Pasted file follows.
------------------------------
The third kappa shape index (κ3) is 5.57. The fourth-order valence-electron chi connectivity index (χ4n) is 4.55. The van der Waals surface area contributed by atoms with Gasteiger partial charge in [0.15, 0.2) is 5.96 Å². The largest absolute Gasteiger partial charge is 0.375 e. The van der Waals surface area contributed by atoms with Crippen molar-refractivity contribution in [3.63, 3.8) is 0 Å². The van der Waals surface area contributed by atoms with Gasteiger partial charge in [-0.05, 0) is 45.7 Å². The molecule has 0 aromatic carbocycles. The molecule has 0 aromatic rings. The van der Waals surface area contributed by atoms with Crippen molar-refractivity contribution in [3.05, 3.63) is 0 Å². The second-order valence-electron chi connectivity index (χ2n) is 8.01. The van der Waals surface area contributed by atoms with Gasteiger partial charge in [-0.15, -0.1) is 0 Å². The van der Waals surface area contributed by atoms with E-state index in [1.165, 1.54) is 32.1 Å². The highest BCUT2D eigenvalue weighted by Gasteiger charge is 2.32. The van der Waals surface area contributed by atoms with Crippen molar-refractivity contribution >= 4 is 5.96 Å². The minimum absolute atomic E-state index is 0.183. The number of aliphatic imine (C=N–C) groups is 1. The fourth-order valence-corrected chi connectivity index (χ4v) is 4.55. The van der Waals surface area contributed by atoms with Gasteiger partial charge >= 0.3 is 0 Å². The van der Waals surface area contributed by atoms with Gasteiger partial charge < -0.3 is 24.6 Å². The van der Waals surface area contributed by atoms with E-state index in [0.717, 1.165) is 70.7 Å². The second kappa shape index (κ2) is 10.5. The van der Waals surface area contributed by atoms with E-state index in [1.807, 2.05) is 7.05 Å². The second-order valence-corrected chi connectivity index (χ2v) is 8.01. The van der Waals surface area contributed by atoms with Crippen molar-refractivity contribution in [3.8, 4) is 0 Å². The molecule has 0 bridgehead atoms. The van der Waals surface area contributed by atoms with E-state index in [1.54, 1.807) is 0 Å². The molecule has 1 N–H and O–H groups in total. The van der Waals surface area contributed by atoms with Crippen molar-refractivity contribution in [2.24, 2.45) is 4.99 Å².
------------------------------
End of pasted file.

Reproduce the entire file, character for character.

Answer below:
The third kappa shape index (κ3) is 5.57. The fourth-order valence-electron chi connectivity index (χ4n) is 4.55. The van der Waals surface area contributed by atoms with Gasteiger partial charge in [0.15, 0.2) is 5.96 Å². The largest absolute Gasteiger partial charge is 0.375 e. The van der Waals surface area contributed by atoms with Crippen molar-refractivity contribution in [3.63, 3.8) is 0 Å². The van der Waals surface area contributed by atoms with Gasteiger partial charge in [-0.05, 0) is 45.7 Å². The molecule has 0 aromatic carbocycles. The molecule has 0 aromatic rings. The van der Waals surface area contributed by atoms with Crippen molar-refractivity contribution in [3.05, 3.63) is 0 Å². The second-order valence-electron chi connectivity index (χ2n) is 8.01. The van der Waals surface area contributed by atoms with Gasteiger partial charge in [-0.15, -0.1) is 0 Å². The van der Waals surface area contributed by atoms with E-state index in [1.165, 1.54) is 32.1 Å². The highest BCUT2D eigenvalue weighted by Gasteiger charge is 2.32. The van der Waals surface area contributed by atoms with Crippen molar-refractivity contribution >= 4 is 5.96 Å². The minimum absolute atomic E-state index is 0.183. The number of aliphatic imine (C=N–C) groups is 1. The fourth-order valence-corrected chi connectivity index (χ4v) is 4.55. The van der Waals surface area contributed by atoms with Gasteiger partial charge >= 0.3 is 0 Å². The van der Waals surface area contributed by atoms with Gasteiger partial charge < -0.3 is 24.6 Å². The van der Waals surface area contributed by atoms with E-state index in [0.717, 1.165) is 70.7 Å². The second kappa shape index (κ2) is 10.5. The van der Waals surface area contributed by atoms with E-state index in [1.807, 2.05) is 7.05 Å². The second-order valence-corrected chi connectivity index (χ2v) is 8.01. The van der Waals surface area contributed by atoms with Crippen molar-refractivity contribution in [3.8, 4) is 0 Å². The molecule has 0 bridgehead atoms. The van der Waals surface area contributed by atoms with E-state index in [1.54, 1.807) is 0 Å². The molecule has 1 N–H and O–H groups in total. The van der Waals surface area contributed by atoms with Crippen molar-refractivity contribution in [2.24, 2.45) is 4.99 Å².